Second Sunday of Easter
Gospel: John 20: 19-31
The story of “Doubting Thomas” is always told on the Second Sunday of Easter - and is, in fact, the only Gospel that is used in all three Years of the liturgical cycle. Perhaps, a point is being made!
Fresh from the Triduum Liturgy, we have again reflected on the cruel death of Jesus - experienced the emptiness and sense of loss after the solemn liturgy - shared the anticipation of the Easter Vigil - gathering in darkness, a people longing for the return of the light.
The Liturgy can speak to us so deeply that we can be tempted to feel that our faith in the Resurrection is secure. We can also be tempted to believe that, had we been in Thomas’ place, we would have accepted the words of those around us. There may be a few of us who would trust the words - but most of us would share Thomas’ scepticism - a disbelief born of deep grief.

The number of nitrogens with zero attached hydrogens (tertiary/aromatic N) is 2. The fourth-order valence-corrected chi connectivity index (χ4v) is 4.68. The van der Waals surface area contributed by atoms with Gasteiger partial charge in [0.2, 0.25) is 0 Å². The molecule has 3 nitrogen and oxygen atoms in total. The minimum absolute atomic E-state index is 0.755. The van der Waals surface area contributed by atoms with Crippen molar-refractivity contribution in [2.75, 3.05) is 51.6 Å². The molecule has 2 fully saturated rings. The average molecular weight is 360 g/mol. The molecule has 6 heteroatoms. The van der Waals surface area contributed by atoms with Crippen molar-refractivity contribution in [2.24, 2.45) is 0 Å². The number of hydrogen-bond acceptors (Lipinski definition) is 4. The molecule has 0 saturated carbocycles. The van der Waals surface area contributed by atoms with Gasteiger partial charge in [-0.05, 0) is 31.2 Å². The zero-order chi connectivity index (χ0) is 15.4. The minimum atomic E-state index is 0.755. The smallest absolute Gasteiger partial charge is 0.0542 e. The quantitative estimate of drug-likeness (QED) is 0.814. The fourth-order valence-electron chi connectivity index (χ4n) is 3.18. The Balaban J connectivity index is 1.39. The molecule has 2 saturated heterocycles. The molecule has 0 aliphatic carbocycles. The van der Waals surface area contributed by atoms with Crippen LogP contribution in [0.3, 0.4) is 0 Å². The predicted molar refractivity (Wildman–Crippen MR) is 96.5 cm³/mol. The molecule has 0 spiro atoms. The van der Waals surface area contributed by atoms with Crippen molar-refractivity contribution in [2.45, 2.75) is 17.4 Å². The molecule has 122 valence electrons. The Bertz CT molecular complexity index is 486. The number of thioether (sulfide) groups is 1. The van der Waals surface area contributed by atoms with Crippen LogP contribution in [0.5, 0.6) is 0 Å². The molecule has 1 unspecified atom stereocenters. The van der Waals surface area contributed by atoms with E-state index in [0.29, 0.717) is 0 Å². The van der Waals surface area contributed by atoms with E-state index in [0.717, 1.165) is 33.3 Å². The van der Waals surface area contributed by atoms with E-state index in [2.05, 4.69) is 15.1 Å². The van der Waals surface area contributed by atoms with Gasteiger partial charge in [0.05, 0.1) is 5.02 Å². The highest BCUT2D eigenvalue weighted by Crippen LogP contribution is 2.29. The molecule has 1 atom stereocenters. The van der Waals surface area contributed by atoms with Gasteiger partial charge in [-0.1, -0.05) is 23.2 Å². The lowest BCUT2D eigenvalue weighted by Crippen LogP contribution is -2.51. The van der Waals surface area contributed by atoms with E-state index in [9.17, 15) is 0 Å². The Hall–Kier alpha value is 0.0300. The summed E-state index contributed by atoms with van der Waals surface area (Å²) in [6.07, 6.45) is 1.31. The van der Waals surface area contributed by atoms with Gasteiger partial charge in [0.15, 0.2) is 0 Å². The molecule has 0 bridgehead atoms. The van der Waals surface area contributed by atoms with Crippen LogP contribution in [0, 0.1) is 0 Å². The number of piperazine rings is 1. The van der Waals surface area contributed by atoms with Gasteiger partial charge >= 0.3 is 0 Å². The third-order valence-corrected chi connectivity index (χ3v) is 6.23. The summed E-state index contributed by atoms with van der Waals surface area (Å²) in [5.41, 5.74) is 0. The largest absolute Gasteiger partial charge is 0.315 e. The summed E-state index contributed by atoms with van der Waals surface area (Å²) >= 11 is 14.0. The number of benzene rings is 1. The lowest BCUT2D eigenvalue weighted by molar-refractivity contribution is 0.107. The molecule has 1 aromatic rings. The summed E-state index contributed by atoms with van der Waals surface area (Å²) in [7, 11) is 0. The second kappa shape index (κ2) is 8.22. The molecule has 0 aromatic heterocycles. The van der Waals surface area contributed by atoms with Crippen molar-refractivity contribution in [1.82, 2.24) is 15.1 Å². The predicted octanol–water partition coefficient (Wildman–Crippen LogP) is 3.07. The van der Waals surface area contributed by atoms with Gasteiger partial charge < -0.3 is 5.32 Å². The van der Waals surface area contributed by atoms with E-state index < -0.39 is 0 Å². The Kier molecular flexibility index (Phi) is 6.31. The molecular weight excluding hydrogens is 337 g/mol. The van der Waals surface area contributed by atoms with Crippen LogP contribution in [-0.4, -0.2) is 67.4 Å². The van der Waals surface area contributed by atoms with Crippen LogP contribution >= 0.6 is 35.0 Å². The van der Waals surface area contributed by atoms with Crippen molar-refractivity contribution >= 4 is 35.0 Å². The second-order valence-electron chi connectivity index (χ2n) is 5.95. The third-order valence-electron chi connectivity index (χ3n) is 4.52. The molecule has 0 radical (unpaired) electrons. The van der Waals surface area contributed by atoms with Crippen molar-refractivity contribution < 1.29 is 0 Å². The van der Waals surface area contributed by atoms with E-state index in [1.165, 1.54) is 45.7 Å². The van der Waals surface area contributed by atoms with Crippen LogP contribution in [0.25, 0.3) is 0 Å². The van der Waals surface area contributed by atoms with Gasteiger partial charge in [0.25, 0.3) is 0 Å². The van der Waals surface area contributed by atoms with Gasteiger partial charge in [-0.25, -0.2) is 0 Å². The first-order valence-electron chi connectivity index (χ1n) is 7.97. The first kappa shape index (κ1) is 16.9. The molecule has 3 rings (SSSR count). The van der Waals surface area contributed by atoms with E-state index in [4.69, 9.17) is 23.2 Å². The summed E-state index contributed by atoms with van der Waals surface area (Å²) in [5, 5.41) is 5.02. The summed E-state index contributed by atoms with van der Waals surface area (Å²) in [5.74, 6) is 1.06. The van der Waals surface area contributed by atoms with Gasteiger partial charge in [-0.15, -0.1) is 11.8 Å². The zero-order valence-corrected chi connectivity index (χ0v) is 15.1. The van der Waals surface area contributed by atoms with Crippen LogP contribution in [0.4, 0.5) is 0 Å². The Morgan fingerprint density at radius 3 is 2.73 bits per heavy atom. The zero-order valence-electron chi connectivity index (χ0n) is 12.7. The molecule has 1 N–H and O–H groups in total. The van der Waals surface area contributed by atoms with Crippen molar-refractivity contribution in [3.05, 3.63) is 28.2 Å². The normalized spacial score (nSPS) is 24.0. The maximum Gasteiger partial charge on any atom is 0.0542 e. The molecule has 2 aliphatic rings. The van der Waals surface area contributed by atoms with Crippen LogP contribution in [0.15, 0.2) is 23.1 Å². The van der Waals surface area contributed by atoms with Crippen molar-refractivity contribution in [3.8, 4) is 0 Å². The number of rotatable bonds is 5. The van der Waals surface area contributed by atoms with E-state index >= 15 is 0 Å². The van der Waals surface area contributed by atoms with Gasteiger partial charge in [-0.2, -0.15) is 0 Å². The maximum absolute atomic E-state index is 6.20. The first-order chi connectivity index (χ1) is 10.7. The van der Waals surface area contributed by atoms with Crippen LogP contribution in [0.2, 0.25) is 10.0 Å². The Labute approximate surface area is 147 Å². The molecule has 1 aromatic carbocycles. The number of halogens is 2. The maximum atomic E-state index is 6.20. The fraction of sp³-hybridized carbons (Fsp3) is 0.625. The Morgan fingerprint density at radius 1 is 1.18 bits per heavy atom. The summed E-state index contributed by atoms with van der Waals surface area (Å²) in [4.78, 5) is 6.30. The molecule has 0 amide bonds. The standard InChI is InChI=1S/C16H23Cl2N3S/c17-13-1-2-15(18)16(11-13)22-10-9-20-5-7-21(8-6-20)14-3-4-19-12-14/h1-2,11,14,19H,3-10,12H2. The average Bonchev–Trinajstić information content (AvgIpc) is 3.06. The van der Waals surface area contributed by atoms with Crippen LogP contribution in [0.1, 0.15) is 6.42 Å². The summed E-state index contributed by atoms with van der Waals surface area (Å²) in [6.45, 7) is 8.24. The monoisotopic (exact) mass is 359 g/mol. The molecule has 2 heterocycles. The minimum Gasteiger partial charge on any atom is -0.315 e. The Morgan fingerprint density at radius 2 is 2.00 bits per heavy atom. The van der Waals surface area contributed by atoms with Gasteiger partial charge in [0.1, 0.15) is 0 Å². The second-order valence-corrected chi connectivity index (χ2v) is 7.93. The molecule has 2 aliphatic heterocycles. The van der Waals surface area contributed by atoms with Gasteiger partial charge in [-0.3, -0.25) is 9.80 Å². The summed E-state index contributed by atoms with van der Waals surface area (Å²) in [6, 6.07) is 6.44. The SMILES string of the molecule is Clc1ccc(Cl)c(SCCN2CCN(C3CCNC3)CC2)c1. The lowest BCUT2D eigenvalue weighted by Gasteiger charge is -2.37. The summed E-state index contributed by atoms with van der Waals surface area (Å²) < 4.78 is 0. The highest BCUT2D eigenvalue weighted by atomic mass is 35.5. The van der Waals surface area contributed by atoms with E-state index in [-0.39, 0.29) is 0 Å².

How many of us have longed for someone who has died to say just one more word - share one more embrace? How cruel it would be if people around us claimed that they had seen the one we love - but, because we hadn’t happened to be present, that glimpse - that moment of knowing they are still alive had been denied us.
Would we accept it graciously - rejoicing with the others? Or would our pain speak for us - our grief and disbelief?
The difference between such a circumstance and the story of Thomas is that Jesus does return and offer him a glimpse of what Resurrection means. He does not condemn Thomas’ failure to believe - but recognises his deep human need to see - to touch - to hear - in order to believe.
Such a gift was not to be for everyone - Jesus would soon return to the Father. Everyone who came to faith in him would have to come to it without seeing him - or touching him. They would have to trust the witness of those who had been present - and allow the seed of faith to grow in the absence of words and touches of reassurance.
For many in the generations that followed, faith and disbelief would be close companions: their prayer, “Lord, I believe - Lord, help my unbelief”.
What does this mean for me?